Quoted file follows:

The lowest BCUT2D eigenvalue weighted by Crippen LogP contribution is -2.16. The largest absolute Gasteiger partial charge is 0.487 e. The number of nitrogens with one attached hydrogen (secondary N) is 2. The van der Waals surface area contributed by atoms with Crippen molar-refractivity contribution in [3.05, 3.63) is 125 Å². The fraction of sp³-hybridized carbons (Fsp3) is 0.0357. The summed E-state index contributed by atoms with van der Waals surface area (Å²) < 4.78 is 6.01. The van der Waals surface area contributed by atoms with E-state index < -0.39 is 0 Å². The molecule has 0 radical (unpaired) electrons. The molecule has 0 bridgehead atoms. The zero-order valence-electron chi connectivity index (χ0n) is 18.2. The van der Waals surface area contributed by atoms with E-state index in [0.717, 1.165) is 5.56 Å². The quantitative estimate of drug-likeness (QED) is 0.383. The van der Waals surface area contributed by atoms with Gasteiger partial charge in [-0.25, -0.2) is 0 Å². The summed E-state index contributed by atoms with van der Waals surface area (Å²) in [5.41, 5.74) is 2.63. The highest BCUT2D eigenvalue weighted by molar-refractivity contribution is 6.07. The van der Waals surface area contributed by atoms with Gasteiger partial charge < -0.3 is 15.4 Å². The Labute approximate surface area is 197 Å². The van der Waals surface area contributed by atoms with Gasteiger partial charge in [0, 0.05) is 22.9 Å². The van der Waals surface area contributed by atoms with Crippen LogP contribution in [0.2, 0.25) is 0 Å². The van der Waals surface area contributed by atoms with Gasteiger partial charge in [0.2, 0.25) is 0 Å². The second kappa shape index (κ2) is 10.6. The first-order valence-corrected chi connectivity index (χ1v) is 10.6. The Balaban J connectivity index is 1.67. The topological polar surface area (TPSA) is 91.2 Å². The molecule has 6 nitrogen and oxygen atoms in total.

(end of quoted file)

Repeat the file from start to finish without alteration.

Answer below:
The lowest BCUT2D eigenvalue weighted by Crippen LogP contribution is -2.16. The largest absolute Gasteiger partial charge is 0.487 e. The number of nitrogens with one attached hydrogen (secondary N) is 2. The van der Waals surface area contributed by atoms with Crippen molar-refractivity contribution in [3.05, 3.63) is 125 Å². The fraction of sp³-hybridized carbons (Fsp3) is 0.0357. The summed E-state index contributed by atoms with van der Waals surface area (Å²) < 4.78 is 6.01. The van der Waals surface area contributed by atoms with E-state index < -0.39 is 0 Å². The molecule has 0 radical (unpaired) electrons. The molecule has 0 bridgehead atoms. The zero-order valence-electron chi connectivity index (χ0n) is 18.2. The van der Waals surface area contributed by atoms with E-state index in [0.717, 1.165) is 5.56 Å². The quantitative estimate of drug-likeness (QED) is 0.383. The van der Waals surface area contributed by atoms with Gasteiger partial charge in [-0.25, -0.2) is 0 Å². The summed E-state index contributed by atoms with van der Waals surface area (Å²) in [5.41, 5.74) is 2.63. The highest BCUT2D eigenvalue weighted by molar-refractivity contribution is 6.07. The van der Waals surface area contributed by atoms with Gasteiger partial charge < -0.3 is 15.4 Å². The Labute approximate surface area is 197 Å². The van der Waals surface area contributed by atoms with Gasteiger partial charge in [0, 0.05) is 22.9 Å². The van der Waals surface area contributed by atoms with Crippen LogP contribution in [0.2, 0.25) is 0 Å². The van der Waals surface area contributed by atoms with Gasteiger partial charge in [0.2, 0.25) is 0 Å². The second kappa shape index (κ2) is 10.6. The first-order valence-corrected chi connectivity index (χ1v) is 10.6. The Balaban J connectivity index is 1.67. The topological polar surface area (TPSA) is 91.2 Å². The molecule has 6 nitrogen and oxygen atoms in total.